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Thursday, Aug. 25, 2016

Resignation accepted

Wednesday, November 14, 2007

Paul Boyd
Boyd steps down as board president; remains member

SIKESTON -- Citing an event last month that has brought "embarrassing inquiries" and "unflattering public attention" to the district, an apologetic Paul H. Boyd stepped down as president of the Sikeston R-6 school board.

Boyd, who has served as a senior U.S. probation officer for the Eastern District of Missouri since 1995 and a member of the R-6 school board since 2004, was arrested early Oct. 25 in Cape Girardeau on charges of driving while intoxicated and unlawful possession of a weapon, according to the Cape Girardeau Police Department.

Boyd, 43, submitted his letter of resignation as president late Monday afternoon to Superintendent Steve Borgsmiller. On Tuesday, board members unanimously voted to accept his request during the regular school board meeting. Boyd will remain a member of the school board.

Following the vote, Boyd addressed the board and crowd of mostly district administrators at the meeting.

"I'm sure that many of you are keenly aware of recent events in my personal life, which have generated a flurry of media attention directed at me and my family and friends, co-workers at the United States Probation Office and my colleagues on the board of education and the many fine administrators and teachers, staff and even students at the Sikeston R-6 School District," Boyd said.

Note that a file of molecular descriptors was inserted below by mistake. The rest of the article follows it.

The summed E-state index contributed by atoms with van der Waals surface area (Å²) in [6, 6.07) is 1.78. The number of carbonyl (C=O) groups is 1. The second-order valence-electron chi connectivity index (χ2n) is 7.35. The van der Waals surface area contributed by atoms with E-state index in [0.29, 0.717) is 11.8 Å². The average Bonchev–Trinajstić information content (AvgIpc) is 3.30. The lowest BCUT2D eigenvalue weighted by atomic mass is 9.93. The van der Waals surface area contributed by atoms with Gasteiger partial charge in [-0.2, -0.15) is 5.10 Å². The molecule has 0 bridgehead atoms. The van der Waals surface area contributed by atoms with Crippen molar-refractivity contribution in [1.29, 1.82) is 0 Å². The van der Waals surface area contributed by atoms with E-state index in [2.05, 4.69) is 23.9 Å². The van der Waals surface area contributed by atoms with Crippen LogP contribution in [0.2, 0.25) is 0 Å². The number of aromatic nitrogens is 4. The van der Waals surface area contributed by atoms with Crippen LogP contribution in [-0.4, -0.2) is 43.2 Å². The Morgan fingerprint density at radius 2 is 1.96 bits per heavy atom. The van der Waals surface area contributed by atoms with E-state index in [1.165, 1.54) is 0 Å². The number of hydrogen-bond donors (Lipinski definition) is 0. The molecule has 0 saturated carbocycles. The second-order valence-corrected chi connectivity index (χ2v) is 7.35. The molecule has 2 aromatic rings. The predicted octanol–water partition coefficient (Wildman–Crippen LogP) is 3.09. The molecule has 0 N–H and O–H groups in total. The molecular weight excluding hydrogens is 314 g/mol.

Boyd said many have probably noticed he hasn't commented publicly on those matters, but then again, he hasn't been asked to. He will continue to have no comment regarding the facts of the event, but given Tuesday's vote by the board to accept his resignation from office, Boyd felt some comment was appropriate, he said.

"The people that I mentioned here today -- and many of you are here today -- have been subjected to countless embarrassing inquiries from others regarding the subject and have been placed in a position-- through no fault of your own -- and have been forced to defend the district against a sad fact which was completely beyond your control," Boyd said. "For that, as well as the unflattering public attention that the district has received as a result of last month's unfortunate set of circumstances, I sincerely apologize.

He continued: "I wish I could say that last month's four-day frenzy was the end of the media attention, but I suspect that today's event, along with future matters which I have to address, are only going to serve as fuel to the fire and result in another a round of airing across the five-state area what I believe is not one of the best pictures I've ever taken."

Boyd told the crowd how earlier this year at the high school graduation he spoke about consequences of choice upon a person's life.

"I'm sitting here today as a living example of my own philosophy," Boyd said. "I'd urge everyone here to thoughtfully consider the impact of the choices they make -- not only upon themselves but upon those they care about."

Boyd apologized again for what has occurred and for any future difficulties the district and board members may encounter as result of his personal circumstances.

"I can't say how sorry I am that the people close to me, and the district especially, have had to deal with those questions when they shouldn't have to," Boyd said.

Board members then selected vice president Ann Jones as president and board member Rick Adams as vice president. They will hold office until the reorganization of the board after the April election.

Following the meeting, the newly elected board president and superintendent declined to comment further on the situation.